In an era when most pop stars wax lyrical about the soul-baring honesty of their songwriting, there’s something refreshing about the unusual way Ellie Goulding is talking up ‘Higher Than Heaven’. “It’s the least personal album [I’ve made],” she said recently, “but I think it’s the best album because I got to just explore other things about myself. I just really, really enjoy writing, really enjoy being a singer.”
To which, the most appropriate response is probably ‘fair enough’. Thirteen years after she kickstarted her career by winning the Brits’ Critics’ Choice Award, Goulding knows how to make slick and stylish pop bangers that stick in your head. ‘Miracle’, her trance-flavoured collaboration with Calvin Harris, is currently challenging for the UK Number One spot. Somewhat surprisingly, it doesn’t appear here, even as a bonus track.
None of the five tracks from ‘Higher Than Heaven’ that Goulding has already shared has fared as well on the charts. However, this is less a reflection of their quality, perhaps, than the uphill struggle faced by every female pop artist in her mid-thirties; at this point, the music industry’s inherent sexism and ageism tend to coalesce to become a limiting factor. Certainly, the album’s lead single ‘Easy Lover’, co-written with the brilliant Julia Michaels, is every bit as catchy as past Goulding smashes like 2012’s ‘Anything Can Happen’ and 2015’s ‘On My Mind’.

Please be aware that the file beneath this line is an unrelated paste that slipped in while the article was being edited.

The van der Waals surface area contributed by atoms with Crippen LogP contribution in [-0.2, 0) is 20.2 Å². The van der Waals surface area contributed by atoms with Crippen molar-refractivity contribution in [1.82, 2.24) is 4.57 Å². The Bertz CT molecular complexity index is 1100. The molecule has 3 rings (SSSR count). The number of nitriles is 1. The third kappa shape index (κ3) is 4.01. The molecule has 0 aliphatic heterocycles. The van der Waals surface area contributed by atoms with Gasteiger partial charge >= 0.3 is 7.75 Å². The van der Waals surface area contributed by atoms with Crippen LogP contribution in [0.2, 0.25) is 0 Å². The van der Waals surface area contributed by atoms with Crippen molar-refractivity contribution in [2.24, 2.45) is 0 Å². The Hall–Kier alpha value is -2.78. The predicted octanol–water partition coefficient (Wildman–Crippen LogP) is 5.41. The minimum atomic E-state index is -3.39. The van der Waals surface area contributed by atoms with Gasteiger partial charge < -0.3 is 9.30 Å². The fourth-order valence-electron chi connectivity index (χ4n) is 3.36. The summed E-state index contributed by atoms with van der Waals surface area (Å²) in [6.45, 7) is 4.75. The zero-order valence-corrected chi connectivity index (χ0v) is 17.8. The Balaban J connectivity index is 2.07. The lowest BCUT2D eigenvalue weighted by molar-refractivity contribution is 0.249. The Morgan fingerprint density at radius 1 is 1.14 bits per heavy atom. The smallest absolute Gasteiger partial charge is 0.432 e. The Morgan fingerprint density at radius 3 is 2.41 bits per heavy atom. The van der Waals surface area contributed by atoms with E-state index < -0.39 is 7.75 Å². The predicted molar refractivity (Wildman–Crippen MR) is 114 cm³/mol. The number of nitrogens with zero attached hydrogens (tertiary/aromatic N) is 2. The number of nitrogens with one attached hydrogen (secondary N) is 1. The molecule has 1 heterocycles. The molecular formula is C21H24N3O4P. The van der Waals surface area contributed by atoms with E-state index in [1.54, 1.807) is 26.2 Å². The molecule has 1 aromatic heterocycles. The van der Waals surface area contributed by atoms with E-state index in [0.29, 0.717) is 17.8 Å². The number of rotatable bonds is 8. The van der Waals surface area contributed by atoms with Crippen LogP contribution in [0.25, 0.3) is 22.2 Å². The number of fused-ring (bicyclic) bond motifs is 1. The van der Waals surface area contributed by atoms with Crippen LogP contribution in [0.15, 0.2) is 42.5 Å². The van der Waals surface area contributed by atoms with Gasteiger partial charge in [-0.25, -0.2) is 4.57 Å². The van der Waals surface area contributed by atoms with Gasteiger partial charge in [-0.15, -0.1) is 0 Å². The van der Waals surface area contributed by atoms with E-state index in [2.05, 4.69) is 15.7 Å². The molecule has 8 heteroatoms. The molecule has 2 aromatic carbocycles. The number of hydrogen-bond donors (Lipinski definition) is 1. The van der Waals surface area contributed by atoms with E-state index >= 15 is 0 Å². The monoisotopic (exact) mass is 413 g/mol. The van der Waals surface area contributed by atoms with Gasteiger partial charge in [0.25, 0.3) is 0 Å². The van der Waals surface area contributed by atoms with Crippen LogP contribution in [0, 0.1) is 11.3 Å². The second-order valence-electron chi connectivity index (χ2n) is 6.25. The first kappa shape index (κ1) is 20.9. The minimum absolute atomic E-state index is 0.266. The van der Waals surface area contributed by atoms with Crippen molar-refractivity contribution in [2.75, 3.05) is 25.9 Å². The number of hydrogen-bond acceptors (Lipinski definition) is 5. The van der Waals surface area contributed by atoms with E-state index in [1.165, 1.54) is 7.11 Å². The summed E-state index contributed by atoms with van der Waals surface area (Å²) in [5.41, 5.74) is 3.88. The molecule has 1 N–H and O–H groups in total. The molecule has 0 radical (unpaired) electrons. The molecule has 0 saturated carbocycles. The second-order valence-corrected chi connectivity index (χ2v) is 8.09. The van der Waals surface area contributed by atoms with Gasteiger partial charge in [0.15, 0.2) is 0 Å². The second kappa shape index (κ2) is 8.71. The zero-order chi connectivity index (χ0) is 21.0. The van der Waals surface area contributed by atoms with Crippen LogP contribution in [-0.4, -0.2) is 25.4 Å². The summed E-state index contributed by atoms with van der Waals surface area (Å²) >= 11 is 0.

But whether it yields chart hits or not, Goulding’s fifth album still shimmers with the confidence of a consummate professional. ‘By The End Of The Night’ is the obligatory ‘Blinding Lights’-style ’80s banger and ‘Let It Die’ dips into Dua Lipa‘s nu-disco territory. They’re both bops, but most of ‘Higher Than Heaven’ is an exercise in refining Goulding’s kinetic electropop sound rather than craven trend-chasing. ‘Cure For Love’, ‘Midnight Dreams’ and ‘Like A Saviour’ have the irresistible starburst choruses she has built her career on.
In fact, the only dampener is a few bland lyrics. In 2023, no pop fan needs to hear about a singer being “foolishly in love” or having a heart that “beats like a drum”. Thankfully, Goulding comes up with some ear-snagging lines too, particularly on ‘Let It Die’, an evocative snapshot of a toxic relationship. “I give too much, you suck the life out of me,” she sings. “I fill my cup to drink you into someone else”. Goulding is equally compelling on ‘Waiting For It’ when she sings matter-of-factly: “We can fuck the world away”.
Still, this is a minor blemish rather than a real Achilles heel. ‘Higher Than Heaven’ may not be strictly personal, but it definitely sounds like an album crafted with care, skill and no small amount of flair.
- Release date: April 7, 2023
- Record label: Polydor